Houston's deputy superintendent announced the mandates
for 2003. "The district-wide student attendance rate
will increase from 94.6 percent to 95 percent. The district-wide
annual dropout rate will decrease from 1.5 percent to 1.3
for those who fail to make their numbers, it is termination
time, one of many innovations championed by Dr. Paige
as superintendent here from 1994 to 2001. He got rid
of tenure for principals and mandated that they sign
one-year contracts that allowed dismissal 'without
cause' and without a hearing.
"On the other hand, for principals
who make their numbers, it is bonus time. Principals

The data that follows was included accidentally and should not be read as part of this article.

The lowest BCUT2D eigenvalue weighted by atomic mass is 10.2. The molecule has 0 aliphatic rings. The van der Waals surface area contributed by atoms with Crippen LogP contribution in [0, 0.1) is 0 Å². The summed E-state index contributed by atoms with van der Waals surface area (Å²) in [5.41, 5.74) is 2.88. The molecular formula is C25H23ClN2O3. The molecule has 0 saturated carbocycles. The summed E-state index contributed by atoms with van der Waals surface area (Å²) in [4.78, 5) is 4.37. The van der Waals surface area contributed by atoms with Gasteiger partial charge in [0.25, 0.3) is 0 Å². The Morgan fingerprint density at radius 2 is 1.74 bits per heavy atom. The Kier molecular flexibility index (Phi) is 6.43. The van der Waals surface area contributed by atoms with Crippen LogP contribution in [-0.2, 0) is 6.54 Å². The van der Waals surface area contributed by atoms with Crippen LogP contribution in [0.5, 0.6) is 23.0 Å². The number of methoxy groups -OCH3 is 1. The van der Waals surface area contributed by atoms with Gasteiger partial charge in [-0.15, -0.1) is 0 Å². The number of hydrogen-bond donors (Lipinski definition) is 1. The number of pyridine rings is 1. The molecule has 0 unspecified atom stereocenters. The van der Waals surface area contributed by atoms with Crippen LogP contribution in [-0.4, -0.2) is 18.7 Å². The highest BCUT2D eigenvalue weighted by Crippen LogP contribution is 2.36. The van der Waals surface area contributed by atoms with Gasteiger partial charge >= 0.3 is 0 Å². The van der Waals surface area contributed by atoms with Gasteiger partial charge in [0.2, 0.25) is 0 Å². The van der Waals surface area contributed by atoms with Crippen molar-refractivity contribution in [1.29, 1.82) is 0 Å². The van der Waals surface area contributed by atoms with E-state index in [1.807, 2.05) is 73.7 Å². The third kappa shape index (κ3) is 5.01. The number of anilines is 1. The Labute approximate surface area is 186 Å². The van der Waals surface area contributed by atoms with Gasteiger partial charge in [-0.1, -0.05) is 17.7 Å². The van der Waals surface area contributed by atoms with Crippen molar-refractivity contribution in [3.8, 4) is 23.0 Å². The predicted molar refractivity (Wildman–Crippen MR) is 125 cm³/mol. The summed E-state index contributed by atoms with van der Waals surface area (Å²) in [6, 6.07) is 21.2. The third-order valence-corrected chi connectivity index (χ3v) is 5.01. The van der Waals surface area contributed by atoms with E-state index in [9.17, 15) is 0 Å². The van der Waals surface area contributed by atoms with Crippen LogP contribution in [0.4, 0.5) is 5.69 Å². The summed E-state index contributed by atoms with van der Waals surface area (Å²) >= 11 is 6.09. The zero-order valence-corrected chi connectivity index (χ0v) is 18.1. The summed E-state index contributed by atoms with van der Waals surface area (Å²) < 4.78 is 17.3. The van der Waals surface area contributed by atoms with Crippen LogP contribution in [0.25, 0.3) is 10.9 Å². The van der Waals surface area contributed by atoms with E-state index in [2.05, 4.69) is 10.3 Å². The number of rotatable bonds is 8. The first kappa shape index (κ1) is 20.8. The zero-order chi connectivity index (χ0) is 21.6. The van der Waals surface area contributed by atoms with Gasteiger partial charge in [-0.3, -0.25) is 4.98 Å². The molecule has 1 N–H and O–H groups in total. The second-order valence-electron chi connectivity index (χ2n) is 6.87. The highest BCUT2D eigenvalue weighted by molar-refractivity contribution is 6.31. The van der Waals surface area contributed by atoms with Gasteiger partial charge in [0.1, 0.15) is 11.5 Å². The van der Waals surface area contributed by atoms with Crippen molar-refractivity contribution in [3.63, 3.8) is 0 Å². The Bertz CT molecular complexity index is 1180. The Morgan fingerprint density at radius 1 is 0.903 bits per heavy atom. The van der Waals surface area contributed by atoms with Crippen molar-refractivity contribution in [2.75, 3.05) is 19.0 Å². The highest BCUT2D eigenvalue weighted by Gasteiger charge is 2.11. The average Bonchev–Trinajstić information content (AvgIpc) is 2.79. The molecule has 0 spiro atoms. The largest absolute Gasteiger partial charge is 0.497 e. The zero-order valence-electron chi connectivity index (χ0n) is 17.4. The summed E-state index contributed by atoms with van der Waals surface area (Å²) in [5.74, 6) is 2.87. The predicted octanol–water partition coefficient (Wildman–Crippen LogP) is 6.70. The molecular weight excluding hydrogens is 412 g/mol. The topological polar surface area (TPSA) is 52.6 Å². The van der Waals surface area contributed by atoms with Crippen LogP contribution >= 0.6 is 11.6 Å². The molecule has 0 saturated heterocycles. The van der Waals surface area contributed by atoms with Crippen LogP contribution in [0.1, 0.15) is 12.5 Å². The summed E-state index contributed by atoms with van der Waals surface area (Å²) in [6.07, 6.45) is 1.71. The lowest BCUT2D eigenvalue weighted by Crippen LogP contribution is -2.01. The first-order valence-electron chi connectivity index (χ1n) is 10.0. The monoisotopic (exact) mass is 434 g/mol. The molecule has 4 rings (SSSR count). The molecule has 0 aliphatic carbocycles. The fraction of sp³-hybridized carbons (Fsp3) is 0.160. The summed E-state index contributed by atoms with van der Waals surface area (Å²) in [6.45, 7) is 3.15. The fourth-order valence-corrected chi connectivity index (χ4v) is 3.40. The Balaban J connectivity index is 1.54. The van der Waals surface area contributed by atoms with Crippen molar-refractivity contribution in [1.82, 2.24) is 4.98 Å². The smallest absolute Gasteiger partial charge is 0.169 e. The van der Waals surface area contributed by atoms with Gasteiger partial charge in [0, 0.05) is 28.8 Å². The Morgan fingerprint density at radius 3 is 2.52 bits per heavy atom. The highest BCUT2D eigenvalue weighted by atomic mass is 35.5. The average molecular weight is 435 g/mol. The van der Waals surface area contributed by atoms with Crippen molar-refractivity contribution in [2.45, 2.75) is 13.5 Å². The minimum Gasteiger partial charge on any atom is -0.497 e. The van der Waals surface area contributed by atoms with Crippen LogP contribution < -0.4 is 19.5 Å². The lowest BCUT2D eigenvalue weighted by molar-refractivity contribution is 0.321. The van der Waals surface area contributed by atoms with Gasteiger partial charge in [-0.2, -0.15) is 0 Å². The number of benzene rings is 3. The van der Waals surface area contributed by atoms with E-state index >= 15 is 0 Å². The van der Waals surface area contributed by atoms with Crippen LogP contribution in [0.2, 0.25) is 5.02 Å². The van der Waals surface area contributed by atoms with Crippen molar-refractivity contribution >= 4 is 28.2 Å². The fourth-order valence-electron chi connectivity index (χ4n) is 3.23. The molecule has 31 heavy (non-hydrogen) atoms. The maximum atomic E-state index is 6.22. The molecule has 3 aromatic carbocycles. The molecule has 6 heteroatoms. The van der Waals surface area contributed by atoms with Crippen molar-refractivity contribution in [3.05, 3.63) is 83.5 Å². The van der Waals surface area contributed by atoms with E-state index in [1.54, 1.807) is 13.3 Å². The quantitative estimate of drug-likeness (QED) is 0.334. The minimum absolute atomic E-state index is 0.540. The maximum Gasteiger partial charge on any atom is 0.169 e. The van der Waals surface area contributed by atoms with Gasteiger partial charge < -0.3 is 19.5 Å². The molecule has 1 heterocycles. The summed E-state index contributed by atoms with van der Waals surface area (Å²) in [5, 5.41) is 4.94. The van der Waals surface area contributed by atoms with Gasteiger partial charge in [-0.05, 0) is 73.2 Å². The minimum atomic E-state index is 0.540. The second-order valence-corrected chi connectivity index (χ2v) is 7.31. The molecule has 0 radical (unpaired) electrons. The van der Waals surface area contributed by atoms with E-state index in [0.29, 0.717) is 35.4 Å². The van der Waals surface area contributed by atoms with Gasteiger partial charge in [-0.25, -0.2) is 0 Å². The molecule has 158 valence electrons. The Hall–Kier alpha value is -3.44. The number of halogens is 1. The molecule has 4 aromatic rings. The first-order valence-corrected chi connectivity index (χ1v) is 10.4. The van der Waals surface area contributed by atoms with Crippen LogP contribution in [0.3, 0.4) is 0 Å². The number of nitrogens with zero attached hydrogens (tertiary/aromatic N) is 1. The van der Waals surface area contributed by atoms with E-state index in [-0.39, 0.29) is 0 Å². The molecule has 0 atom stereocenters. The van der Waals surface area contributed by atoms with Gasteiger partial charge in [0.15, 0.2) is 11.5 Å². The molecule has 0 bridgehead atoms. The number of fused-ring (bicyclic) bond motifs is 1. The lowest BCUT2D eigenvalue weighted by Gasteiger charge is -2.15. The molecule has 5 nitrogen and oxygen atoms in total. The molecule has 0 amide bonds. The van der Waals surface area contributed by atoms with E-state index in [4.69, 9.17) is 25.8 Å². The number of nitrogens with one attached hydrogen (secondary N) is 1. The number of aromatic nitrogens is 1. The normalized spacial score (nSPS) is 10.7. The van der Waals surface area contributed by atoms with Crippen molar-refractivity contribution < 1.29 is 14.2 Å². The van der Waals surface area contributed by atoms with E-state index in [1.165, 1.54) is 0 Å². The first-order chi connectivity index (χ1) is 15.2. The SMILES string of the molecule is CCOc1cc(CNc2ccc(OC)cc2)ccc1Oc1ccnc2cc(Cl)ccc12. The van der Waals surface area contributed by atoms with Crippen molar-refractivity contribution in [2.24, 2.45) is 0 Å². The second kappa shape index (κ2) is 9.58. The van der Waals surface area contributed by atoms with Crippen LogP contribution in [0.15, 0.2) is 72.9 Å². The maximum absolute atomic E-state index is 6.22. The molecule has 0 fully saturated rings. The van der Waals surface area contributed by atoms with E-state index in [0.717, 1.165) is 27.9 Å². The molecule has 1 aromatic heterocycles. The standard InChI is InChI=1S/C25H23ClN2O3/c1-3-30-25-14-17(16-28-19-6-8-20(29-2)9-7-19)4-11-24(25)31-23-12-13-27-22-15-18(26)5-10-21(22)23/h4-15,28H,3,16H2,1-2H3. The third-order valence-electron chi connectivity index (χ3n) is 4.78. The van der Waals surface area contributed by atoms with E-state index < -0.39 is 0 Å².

can earn a $5,000 bonus, district administrators up
to $20,000. At Sharpstown High alone, Dr. Kimball said,
$75,000 in bonus money was issued last year, before
the fictitious numbers were exposed."
most other Houston ISD administrators have remained silent
about Kimball's charges since their careers might be
in jeopardy if they behaved otherwise. But one other
assistant principal came forward with this letter (Jan.
23, 2004) to the Houston
at dropout 'epidemic'
The Houston Independent
School District seems content to exonerate itself
from the problem of dropouts by confining it to
one campus, Sharpstown High School. In an effort
to shoot the messenger (no matter how ugly the
message actually is) the district has stooped to
ad hominem attacks and lock-step conformity.
Whatever methods [the former
Sharpstown assistant principal] Robert Kimball
used to draw attention to the issue should not
excuse the fact that there is a dropout epidemic
in Houston schools. Three high schools reported
zero dropouts and the Texas Education Agency cited